Then the Lord answered Job out of the whirlwind…
We are in something of a storm ourselves these days—whether we choose to acknowledge and address it meaningfully or not. Catastrophic weather events signal a climate crisis that is not going to go away by itself. Our future is in question.
It seems that God has waited patiently while Job and his friends have waxed eloquent about his own past, present, and future, considering, reasoning, arguing about the problem of pain. Finally, out of the torrent, God speaks: “Who is this [speaking] words without knowledge? … Where were you when I laid the foundation of the earth?” What ever gave you the idea that this is all about you? Likewise, in Mark 10, James and John are ready to center themselves as they demand of Jesus that he make them his right and left-hand men.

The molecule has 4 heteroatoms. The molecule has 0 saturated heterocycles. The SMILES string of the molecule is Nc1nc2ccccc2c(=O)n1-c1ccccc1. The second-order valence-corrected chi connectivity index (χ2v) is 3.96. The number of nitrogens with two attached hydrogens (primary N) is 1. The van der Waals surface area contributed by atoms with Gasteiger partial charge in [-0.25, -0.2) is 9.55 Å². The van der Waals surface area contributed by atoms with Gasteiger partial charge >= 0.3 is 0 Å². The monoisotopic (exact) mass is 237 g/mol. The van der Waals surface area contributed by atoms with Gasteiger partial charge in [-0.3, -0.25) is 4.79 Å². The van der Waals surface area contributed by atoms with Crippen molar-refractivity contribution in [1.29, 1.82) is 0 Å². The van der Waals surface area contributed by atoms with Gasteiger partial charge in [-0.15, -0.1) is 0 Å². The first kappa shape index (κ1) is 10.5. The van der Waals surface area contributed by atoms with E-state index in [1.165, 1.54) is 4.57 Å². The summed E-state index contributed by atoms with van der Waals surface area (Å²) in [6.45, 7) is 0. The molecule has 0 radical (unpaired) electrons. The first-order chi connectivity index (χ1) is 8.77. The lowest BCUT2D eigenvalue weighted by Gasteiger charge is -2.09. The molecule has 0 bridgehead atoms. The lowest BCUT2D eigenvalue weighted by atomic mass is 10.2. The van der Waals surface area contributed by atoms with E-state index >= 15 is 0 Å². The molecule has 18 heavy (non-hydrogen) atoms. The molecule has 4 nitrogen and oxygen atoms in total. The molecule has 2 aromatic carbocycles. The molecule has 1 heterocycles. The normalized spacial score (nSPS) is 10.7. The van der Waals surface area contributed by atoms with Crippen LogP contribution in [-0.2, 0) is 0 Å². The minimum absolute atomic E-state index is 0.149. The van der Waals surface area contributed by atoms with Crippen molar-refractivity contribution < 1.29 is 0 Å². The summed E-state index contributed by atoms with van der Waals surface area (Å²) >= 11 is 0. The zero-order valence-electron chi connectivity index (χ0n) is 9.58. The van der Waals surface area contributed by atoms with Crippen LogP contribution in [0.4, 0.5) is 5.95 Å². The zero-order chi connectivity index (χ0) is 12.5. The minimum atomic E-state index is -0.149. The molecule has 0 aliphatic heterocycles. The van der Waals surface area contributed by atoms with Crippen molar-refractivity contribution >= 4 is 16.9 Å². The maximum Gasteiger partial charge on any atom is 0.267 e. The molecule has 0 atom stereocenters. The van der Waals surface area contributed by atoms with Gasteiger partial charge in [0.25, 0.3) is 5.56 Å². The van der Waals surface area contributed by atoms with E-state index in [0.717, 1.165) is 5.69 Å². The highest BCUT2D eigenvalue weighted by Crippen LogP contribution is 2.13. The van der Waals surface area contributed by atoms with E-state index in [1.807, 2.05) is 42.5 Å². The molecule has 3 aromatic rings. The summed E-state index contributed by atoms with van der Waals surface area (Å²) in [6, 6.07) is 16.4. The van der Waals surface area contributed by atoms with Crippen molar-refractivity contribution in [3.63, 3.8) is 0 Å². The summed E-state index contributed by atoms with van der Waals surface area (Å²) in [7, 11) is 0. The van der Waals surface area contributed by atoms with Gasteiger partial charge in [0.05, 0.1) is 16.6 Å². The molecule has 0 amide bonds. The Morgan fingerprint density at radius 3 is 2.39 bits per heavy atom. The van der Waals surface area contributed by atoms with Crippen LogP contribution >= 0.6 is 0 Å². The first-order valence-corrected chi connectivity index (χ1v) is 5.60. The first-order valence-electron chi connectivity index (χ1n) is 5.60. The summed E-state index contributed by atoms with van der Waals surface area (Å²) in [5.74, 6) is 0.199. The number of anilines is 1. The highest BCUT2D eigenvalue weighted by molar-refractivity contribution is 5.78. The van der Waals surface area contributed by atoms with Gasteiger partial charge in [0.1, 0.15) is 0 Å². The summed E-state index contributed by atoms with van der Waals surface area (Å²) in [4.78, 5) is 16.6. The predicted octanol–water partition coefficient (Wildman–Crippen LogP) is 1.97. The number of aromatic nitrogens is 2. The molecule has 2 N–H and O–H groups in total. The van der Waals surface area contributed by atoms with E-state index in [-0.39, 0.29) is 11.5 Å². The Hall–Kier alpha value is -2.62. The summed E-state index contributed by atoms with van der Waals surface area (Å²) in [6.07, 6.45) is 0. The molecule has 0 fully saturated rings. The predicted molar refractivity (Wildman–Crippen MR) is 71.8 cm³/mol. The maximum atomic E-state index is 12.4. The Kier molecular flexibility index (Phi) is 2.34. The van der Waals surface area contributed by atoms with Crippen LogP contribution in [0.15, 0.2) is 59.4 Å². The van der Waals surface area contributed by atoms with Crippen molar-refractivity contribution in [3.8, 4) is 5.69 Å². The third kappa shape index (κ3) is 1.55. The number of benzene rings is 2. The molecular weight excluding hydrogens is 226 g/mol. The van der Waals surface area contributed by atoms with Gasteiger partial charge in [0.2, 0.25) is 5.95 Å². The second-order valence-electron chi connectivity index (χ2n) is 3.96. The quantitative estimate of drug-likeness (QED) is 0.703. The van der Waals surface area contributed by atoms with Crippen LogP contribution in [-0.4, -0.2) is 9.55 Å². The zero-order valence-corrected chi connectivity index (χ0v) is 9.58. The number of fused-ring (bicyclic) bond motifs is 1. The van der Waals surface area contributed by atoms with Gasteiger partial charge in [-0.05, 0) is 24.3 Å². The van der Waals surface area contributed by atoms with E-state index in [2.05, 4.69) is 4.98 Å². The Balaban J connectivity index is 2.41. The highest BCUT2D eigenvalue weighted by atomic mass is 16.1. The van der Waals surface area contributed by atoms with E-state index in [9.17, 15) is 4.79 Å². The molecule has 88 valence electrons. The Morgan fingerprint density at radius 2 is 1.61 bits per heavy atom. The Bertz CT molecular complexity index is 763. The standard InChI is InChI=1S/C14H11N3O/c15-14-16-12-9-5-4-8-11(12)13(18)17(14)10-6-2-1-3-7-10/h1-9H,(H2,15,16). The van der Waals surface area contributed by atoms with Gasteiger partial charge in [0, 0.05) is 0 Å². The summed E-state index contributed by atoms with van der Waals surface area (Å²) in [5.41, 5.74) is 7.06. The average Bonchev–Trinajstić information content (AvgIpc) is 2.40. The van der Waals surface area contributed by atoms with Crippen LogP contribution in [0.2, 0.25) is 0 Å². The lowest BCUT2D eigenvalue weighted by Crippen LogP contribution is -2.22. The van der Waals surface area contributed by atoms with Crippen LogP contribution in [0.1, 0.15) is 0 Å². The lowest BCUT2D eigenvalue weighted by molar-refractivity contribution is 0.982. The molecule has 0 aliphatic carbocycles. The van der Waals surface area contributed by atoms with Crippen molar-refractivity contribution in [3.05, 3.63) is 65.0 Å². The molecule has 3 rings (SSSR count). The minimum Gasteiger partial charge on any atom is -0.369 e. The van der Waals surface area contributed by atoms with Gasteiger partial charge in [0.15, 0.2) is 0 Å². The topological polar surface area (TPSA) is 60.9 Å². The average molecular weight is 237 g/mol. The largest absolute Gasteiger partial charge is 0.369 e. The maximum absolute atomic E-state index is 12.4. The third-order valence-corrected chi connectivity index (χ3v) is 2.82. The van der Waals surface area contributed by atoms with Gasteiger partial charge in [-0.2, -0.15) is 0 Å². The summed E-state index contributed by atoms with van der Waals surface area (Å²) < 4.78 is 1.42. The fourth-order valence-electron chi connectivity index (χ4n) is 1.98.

Do we know what we are asking any more than they do?
The novelist Richard Powers (The Overstory, Bewilderment) wonders how we so lost our sense of living on earth: How did we become so alienated and estranged from everything else alive? How did we get convinced that we’re the only interesting game in town, and the only species worthy of extending a sense of the sacred to?”
Perhaps these ancient texts from another time and place have something to teach us not only about suffering, but about our own time and place, and about our relationship to all that is holy and good.
Enter into worship.
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